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The media needs to start questioning itself more

Following Media Freedom Week hosted by Media Monitoring Africa last week, Chris Louw, Digital Strategist at Caxton Local Newspapers says that the rise of fake news, anonymous advertising and the influence of political leaders on the media is concerning.

As a guest on the panel discussion ‘Are we “post truth” or “post journalism, and does it really matter’ Chris said that number of questions were raised, one of them being, whether or not journalism is under threat.

“Too often the media is deemed to have ulterior motives around their reporting. Due to terminology like ‘fake news’, someone like Donald Trump can look at something that is reported and if he doesn’t like it, he says it’s fake news,” says Chris. “This phenomenon is being repeated around the world. Credibility of things are being incorrectly questioned. The people who say the media has ulterior motives often have ulterior motives themselves.”

 In recent times, brand safety has been in the spotlight, along with credible journalism. Chris feels that accountability is an important solution to this problem. “The media needs to start questioning itself more and asking itself more questions,” he says.

He reiterated that one important aspect to keep in mind is the fact that the media still acts as a fourth estate, and still holds power to account. Local media publications are one example of how the media continues to act as a fourth estate, giving citizens the platform to be heard, as local media is often a first point of contact.

 “Local media should continue speaking to what they know and that’s reporting on local issues without fear of favour. If local media can maintain a standard of quality and credibility, they will be able to stand out from the rest,” he said.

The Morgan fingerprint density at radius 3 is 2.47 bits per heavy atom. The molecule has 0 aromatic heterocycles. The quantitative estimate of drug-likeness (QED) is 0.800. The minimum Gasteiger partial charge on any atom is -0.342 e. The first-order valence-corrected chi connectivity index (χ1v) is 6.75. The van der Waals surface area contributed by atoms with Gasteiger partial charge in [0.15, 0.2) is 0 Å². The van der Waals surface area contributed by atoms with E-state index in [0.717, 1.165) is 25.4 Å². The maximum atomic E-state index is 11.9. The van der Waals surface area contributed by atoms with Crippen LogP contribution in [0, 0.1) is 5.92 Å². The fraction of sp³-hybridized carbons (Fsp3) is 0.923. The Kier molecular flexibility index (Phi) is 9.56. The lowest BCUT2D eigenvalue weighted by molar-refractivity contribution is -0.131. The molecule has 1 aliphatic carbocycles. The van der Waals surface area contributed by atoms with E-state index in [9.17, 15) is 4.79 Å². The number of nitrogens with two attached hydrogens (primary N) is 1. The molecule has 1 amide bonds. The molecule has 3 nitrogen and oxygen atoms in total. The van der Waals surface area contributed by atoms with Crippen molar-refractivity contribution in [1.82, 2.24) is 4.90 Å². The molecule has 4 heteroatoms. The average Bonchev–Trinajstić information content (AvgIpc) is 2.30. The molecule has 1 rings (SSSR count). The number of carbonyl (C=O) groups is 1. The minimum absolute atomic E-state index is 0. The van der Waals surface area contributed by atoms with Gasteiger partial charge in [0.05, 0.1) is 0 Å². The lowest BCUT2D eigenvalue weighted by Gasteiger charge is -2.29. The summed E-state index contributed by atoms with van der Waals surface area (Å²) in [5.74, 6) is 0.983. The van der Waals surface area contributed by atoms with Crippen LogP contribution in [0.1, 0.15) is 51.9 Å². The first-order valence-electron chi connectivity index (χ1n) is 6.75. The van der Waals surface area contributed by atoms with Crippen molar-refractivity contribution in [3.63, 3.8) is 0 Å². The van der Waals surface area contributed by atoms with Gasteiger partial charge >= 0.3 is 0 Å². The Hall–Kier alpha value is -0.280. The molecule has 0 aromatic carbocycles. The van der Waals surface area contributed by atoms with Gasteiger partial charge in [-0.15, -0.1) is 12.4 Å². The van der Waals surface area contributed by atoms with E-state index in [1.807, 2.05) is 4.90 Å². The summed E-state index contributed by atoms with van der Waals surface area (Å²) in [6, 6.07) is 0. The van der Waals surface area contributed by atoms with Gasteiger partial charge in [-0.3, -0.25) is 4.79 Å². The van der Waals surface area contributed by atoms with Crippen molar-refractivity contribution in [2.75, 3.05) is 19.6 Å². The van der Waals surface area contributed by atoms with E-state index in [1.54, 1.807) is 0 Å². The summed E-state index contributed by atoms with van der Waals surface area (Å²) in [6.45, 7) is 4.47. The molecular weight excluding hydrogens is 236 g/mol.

He added that the solution to the current problems faced by media requires a multi-focal approach, with innovation being an important avenue.

“One of the most important things that is not spoken enough about is that we need to innovate. The days of regurgitating are gone. We need to ensure we are more involved with our communities. People don’t feel heard and local media has a massive role to play in that sense. They are the first point of reference.”

Marc du Plessis, Joint CEO of SPARK Media agrees, “Fake news is a global problem and very difficult to identify and avoid. To combat this, an easy solution is to make use of whitelisted, trusted, known publisher market places and websites. We also agree that local media has a crucial part to play in maintaining journalistic credibility, and can confidently say that our local print and online products under the Caxton banner are doing just that.”

Journo
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Journo

Journalist at Amplifier
Day to day running around and catching up on all the news
Journo
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